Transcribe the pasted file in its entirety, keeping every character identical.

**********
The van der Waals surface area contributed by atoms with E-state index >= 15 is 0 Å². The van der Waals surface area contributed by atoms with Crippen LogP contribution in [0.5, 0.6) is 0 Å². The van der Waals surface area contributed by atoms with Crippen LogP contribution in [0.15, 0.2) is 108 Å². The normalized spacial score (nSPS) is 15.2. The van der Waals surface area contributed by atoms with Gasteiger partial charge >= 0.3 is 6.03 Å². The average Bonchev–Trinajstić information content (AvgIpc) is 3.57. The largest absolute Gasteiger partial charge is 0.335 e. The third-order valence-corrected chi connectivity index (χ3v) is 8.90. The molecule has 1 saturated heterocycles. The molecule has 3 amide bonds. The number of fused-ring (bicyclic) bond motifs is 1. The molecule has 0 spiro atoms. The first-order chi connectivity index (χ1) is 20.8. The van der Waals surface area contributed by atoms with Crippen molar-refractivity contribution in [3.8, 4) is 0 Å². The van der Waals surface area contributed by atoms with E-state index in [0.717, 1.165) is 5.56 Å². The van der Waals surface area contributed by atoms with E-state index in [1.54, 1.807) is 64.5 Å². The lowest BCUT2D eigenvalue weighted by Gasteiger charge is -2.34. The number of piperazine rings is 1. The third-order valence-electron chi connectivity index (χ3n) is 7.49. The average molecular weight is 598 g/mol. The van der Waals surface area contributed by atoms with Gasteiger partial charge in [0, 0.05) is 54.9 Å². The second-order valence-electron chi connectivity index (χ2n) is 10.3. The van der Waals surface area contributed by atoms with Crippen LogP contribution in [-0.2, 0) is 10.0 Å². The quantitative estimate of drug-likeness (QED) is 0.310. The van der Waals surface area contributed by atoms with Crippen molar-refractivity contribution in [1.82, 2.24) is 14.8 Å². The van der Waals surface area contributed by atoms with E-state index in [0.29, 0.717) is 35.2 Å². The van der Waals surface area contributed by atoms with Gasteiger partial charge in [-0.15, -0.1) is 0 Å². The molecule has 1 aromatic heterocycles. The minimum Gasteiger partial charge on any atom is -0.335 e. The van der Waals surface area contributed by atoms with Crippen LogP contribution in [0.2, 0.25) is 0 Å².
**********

The van der Waals surface area contributed by atoms with E-state index >= 15 is 0 Å². The van der Waals surface area contributed by atoms with Crippen LogP contribution in [0.5, 0.6) is 0 Å². The van der Waals surface area contributed by atoms with Crippen LogP contribution in [0.15, 0.2) is 108 Å². The normalized spacial score (nSPS) is 15.2. The van der Waals surface area contributed by atoms with Gasteiger partial charge >= 0.3 is 6.03 Å². The average Bonchev–Trinajstić information content (AvgIpc) is 3.57. The largest absolute Gasteiger partial charge is 0.335 e. The third-order valence-corrected chi connectivity index (χ3v) is 8.90. The molecule has 1 saturated heterocycles. The molecule has 3 amide bonds. The number of fused-ring (bicyclic) bond motifs is 1. The molecule has 0 spiro atoms. The first-order chi connectivity index (χ1) is 20.8. The van der Waals surface area contributed by atoms with Crippen molar-refractivity contribution in [3.8, 4) is 0 Å². The van der Waals surface area contributed by atoms with E-state index in [0.717, 1.165) is 5.56 Å². The van der Waals surface area contributed by atoms with E-state index in [1.54, 1.807) is 64.5 Å². The lowest BCUT2D eigenvalue weighted by Gasteiger charge is -2.34. The number of piperazine rings is 1. The third-order valence-electron chi connectivity index (χ3n) is 7.49. The average molecular weight is 598 g/mol. The van der Waals surface area contributed by atoms with Gasteiger partial charge in [0, 0.05) is 54.9 Å². The second-order valence-electron chi connectivity index (χ2n) is 10.3. The van der Waals surface area contributed by atoms with Crippen LogP contribution in [-0.2, 0) is 10.0 Å². The quantitative estimate of drug-likeness (QED) is 0.310. The van der Waals surface area contributed by atoms with Crippen molar-refractivity contribution in [1.82, 2.24) is 14.8 Å². The van der Waals surface area contributed by atoms with E-state index in [0.29, 0.717) is 35.2 Å². The van der Waals surface area contributed by atoms with Gasteiger partial charge in [-0.15, -0.1) is 0 Å². The molecule has 1 aromatic heterocycles. The minimum Gasteiger partial charge on any atom is -0.335 e. The van der Waals surface area contributed by atoms with Crippen LogP contribution in [0.2, 0.25) is 0 Å².